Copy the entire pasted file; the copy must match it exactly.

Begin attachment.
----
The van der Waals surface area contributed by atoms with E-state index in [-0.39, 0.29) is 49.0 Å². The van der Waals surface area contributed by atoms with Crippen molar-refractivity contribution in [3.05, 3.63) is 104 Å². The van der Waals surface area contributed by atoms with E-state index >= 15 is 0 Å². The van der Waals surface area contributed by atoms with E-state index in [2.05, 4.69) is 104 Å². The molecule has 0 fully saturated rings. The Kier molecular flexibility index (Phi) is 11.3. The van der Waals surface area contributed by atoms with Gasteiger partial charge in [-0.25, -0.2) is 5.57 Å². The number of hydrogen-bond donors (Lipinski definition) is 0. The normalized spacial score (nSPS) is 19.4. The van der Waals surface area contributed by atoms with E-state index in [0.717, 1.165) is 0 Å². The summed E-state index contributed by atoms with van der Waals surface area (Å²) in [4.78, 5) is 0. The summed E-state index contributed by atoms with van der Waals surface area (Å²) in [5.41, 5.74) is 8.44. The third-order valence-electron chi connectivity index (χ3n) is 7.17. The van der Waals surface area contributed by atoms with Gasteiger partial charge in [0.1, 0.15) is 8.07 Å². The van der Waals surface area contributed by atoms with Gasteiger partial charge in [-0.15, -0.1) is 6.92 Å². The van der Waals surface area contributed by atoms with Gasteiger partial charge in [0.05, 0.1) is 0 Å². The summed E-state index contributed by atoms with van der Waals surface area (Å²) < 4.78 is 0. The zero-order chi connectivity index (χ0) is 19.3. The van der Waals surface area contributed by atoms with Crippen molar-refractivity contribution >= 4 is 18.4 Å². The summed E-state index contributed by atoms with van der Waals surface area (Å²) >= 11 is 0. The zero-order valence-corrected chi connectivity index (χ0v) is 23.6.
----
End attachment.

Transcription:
The van der Waals surface area contributed by atoms with E-state index in [-0.39, 0.29) is 49.0 Å². The van der Waals surface area contributed by atoms with Crippen molar-refractivity contribution in [3.05, 3.63) is 104 Å². The van der Waals surface area contributed by atoms with E-state index >= 15 is 0 Å². The van der Waals surface area contributed by atoms with E-state index in [2.05, 4.69) is 104 Å². The molecule has 0 fully saturated rings. The Kier molecular flexibility index (Phi) is 11.3. The van der Waals surface area contributed by atoms with Gasteiger partial charge in [-0.25, -0.2) is 5.57 Å². The number of hydrogen-bond donors (Lipinski definition) is 0. The normalized spacial score (nSPS) is 19.4. The van der Waals surface area contributed by atoms with E-state index in [0.717, 1.165) is 0 Å². The summed E-state index contributed by atoms with van der Waals surface area (Å²) in [4.78, 5) is 0. The summed E-state index contributed by atoms with van der Waals surface area (Å²) in [5.41, 5.74) is 8.44. The third-order valence-electron chi connectivity index (χ3n) is 7.17. The van der Waals surface area contributed by atoms with Gasteiger partial charge in [0.1, 0.15) is 8.07 Å². The van der Waals surface area contributed by atoms with Gasteiger partial charge in [-0.15, -0.1) is 6.92 Å². The van der Waals surface area contributed by atoms with Gasteiger partial charge in [0.05, 0.1) is 0 Å². The summed E-state index contributed by atoms with van der Waals surface area (Å²) < 4.78 is 0. The zero-order chi connectivity index (χ0) is 19.3. The van der Waals surface area contributed by atoms with Crippen molar-refractivity contribution >= 4 is 18.4 Å². The summed E-state index contributed by atoms with van der Waals surface area (Å²) >= 11 is 0. The zero-order valence-corrected chi connectivity index (χ0v) is 23.6.